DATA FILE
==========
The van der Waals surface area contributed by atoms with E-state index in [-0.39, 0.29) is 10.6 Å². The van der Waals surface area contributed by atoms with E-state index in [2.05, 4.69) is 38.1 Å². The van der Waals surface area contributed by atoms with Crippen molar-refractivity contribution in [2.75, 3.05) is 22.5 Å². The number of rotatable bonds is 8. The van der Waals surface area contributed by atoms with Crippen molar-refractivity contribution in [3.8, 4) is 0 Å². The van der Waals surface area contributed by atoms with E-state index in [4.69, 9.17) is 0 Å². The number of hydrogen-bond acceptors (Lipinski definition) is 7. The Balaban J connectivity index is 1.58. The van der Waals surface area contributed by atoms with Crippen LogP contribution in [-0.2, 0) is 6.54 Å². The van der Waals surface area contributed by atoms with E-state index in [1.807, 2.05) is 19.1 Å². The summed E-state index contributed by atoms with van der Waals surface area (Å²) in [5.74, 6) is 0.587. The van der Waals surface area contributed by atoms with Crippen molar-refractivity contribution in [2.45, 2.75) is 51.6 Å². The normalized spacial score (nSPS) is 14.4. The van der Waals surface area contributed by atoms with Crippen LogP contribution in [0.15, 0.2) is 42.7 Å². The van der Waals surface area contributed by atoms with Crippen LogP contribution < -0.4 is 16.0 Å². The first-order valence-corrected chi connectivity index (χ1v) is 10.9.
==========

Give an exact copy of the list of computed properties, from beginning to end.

The van der Waals surface area contributed by atoms with E-state index in [-0.39, 0.29) is 10.6 Å². The van der Waals surface area contributed by atoms with E-state index in [2.05, 4.69) is 38.1 Å². The van der Waals surface area contributed by atoms with Crippen molar-refractivity contribution in [2.75, 3.05) is 22.5 Å². The number of rotatable bonds is 8. The van der Waals surface area contributed by atoms with Crippen molar-refractivity contribution in [3.8, 4) is 0 Å². The van der Waals surface area contributed by atoms with E-state index in [4.69, 9.17) is 0 Å². The number of hydrogen-bond acceptors (Lipinski definition) is 7. The Balaban J connectivity index is 1.58. The van der Waals surface area contributed by atoms with Crippen LogP contribution in [-0.2, 0) is 6.54 Å². The van der Waals surface area contributed by atoms with E-state index in [1.807, 2.05) is 19.1 Å². The summed E-state index contributed by atoms with van der Waals surface area (Å²) in [5.74, 6) is 0.587. The van der Waals surface area contributed by atoms with Crippen molar-refractivity contribution in [2.45, 2.75) is 51.6 Å². The normalized spacial score (nSPS) is 14.4. The van der Waals surface area contributed by atoms with Crippen LogP contribution in [0.15, 0.2) is 42.7 Å². The van der Waals surface area contributed by atoms with Crippen LogP contribution < -0.4 is 16.0 Å². The first-order valence-corrected chi connectivity index (χ1v) is 10.9.